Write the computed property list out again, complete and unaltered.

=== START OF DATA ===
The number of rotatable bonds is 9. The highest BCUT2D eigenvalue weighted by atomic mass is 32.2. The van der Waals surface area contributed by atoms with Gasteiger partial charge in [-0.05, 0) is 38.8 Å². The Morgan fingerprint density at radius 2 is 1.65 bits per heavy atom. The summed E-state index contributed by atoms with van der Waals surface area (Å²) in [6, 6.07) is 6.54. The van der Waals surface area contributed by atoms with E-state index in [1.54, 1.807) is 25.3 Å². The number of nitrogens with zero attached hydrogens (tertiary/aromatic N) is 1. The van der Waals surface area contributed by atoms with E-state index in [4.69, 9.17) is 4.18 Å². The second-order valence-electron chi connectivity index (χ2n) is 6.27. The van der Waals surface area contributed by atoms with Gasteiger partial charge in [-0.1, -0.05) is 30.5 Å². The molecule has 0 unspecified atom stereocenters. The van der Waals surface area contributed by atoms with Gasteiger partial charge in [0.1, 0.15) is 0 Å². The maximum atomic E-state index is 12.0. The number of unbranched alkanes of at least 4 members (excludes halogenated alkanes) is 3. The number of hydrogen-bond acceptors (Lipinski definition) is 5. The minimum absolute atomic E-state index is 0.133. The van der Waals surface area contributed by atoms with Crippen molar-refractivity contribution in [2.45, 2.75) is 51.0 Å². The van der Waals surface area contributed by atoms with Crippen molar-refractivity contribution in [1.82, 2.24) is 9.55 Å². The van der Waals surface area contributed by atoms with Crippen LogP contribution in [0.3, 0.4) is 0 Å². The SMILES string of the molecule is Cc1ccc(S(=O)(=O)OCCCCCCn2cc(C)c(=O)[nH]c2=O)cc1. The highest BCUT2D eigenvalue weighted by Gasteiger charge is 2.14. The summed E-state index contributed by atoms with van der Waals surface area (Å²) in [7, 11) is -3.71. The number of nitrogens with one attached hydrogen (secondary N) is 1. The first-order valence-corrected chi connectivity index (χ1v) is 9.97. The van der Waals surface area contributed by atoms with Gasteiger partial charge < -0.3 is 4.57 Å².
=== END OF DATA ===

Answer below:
The number of rotatable bonds is 9. The highest BCUT2D eigenvalue weighted by atomic mass is 32.2. The van der Waals surface area contributed by atoms with Gasteiger partial charge in [-0.05, 0) is 38.8 Å². The Morgan fingerprint density at radius 2 is 1.65 bits per heavy atom. The summed E-state index contributed by atoms with van der Waals surface area (Å²) in [6, 6.07) is 6.54. The van der Waals surface area contributed by atoms with E-state index in [1.54, 1.807) is 25.3 Å². The number of nitrogens with zero attached hydrogens (tertiary/aromatic N) is 1. The van der Waals surface area contributed by atoms with E-state index in [4.69, 9.17) is 4.18 Å². The second-order valence-electron chi connectivity index (χ2n) is 6.27. The van der Waals surface area contributed by atoms with Gasteiger partial charge in [-0.1, -0.05) is 30.5 Å². The molecule has 0 unspecified atom stereocenters. The van der Waals surface area contributed by atoms with Gasteiger partial charge in [0.1, 0.15) is 0 Å². The maximum atomic E-state index is 12.0. The number of unbranched alkanes of at least 4 members (excludes halogenated alkanes) is 3. The number of hydrogen-bond acceptors (Lipinski definition) is 5. The minimum absolute atomic E-state index is 0.133. The van der Waals surface area contributed by atoms with Crippen molar-refractivity contribution in [2.45, 2.75) is 51.0 Å². The van der Waals surface area contributed by atoms with Crippen molar-refractivity contribution in [1.82, 2.24) is 9.55 Å². The van der Waals surface area contributed by atoms with Crippen LogP contribution in [0.3, 0.4) is 0 Å². The SMILES string of the molecule is Cc1ccc(S(=O)(=O)OCCCCCCn2cc(C)c(=O)[nH]c2=O)cc1. The highest BCUT2D eigenvalue weighted by Gasteiger charge is 2.14. The summed E-state index contributed by atoms with van der Waals surface area (Å²) in [7, 11) is -3.71. The number of nitrogens with one attached hydrogen (secondary N) is 1. The first-order valence-corrected chi connectivity index (χ1v) is 9.97. The van der Waals surface area contributed by atoms with Gasteiger partial charge < -0.3 is 4.57 Å².